Certain Life Forms Could Have Thrived on Ancient Mars, Scientists Say

Data fed into computer models shows that microscopic life forms may once have thrived there -- and may have left behind evidence of their existence.

Eric Mack Contributing Editor
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Eric Mack
2 min read
A Mars landscape shows a layered cliff face with a nearby small round rock appearing to be impressively balanced atop a larger rock.

New science suggests Mars' Jezero Crater could have once been home to an abundant amount of life. 


When Mars was still a young world more than 3.7 billion years ago, it was regularly pummeled by asteroids that would have often splashed into its abundant surface water. Now some scientists say simple life forms may have been plentiful in the planet's crust at the time. And they have suggestions on where to look for evidence. 

A team of researchers based in France and at the University of Arizona fed data into computer models about the early climate on Mars and the chemical composition of its crust. They wanted to see if the so-called Noachian time period could have produced the right conditions to support a particular kind of life. 

Specifically the team wanted to see if methanogenic hydrogenotrophs, a type of microorganism that feeds on hydrogen and produces methane, could have thrived on ancient Mars. On Earth, we find similar microbes everywhere from the human gut to soils and underwater hydrothermal vents.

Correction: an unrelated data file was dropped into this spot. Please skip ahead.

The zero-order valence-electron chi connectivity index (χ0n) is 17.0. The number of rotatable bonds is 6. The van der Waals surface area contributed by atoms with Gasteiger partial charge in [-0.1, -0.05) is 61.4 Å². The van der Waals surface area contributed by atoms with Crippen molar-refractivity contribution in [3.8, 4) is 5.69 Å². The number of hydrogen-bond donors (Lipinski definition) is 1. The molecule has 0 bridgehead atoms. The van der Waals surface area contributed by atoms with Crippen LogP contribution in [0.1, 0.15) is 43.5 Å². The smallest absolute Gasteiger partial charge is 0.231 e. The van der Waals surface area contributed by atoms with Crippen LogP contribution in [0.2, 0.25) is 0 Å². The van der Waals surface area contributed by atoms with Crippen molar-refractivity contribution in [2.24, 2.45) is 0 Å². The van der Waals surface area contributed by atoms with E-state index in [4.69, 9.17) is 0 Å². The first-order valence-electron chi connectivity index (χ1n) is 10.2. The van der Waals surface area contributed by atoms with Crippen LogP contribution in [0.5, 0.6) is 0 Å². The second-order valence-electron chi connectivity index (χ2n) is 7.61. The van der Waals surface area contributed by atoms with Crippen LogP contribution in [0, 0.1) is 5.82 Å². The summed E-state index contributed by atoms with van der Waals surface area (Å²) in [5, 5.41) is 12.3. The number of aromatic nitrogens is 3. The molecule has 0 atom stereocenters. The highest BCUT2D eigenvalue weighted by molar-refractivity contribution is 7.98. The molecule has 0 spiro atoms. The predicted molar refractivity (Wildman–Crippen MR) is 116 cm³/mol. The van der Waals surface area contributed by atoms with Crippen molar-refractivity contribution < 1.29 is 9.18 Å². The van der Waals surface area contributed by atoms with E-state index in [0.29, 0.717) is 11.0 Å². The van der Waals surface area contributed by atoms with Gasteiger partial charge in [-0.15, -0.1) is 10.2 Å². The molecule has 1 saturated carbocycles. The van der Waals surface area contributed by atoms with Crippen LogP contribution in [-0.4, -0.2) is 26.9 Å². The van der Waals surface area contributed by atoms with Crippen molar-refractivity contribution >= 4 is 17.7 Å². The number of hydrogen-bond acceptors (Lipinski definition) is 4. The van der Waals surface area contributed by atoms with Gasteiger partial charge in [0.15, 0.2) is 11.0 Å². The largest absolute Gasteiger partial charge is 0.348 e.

The computer simulations revealed that, so long as the surface of Mars wasn't fully iced over at the time, that microscopic life forms could have been abundant in the planet's moist crust, which scientists often refer to as regolith, on a scale comparable to the amount of life in the early oceans on Earth. 

Watch this: Mars Sample Return Mission Will Bring Rocks and Air to Earth

"The porous brine-saturated regolith would have created a physical space sheltered from ultraviolet and cosmic radiation," reads a paper published by the team Monday in the latest issue of the journal Nature Astronomy.

The crust may have also provided some needed warmth for the basic life forms to spend their days chowing down on hydrogen and carbon dioxide for energy and excreting methane as a waste product. 

"On Earth, hydrogenotrophic methanogenesis was among the earliest metabolisms, but its viability on early Mars has never been quantitatively evaluated," the authors said. 

The models also show that the ecosystem created by the organisms may not have been sustainable for the long term. The resulting changes to the Martian atmosphere may have triggered changes to the planet's climate, cooling it and forcing the microbes to move progressively deeper in the planet's crust. 

If this is what happened on early Mars, it also supports one hypothesis of why life seems to be so rare in the universe: The so-called "Gaian Bottleneck" idea states that early forms of life on often volatile young planets may struggle to evolve fast enough to survive. 

For now, all of this is in the realm of theory until fossil evidence of early life is actually found on Mars. Fortunately, the researchers have suggestions for the best places to look. The paper identifies three sites as best bets to search for indications of ancient methanogens near the surface on Mars: Hellas Planitia, Isidis Planitia and Jezero Crater.

Conveniently, that last one just happens to be the landing site of NASA's Perseverance rover. Keep digging, Percy!

NASA Perseverance rover and Ingenuity helicopter explore the wilds of Mars

See all photos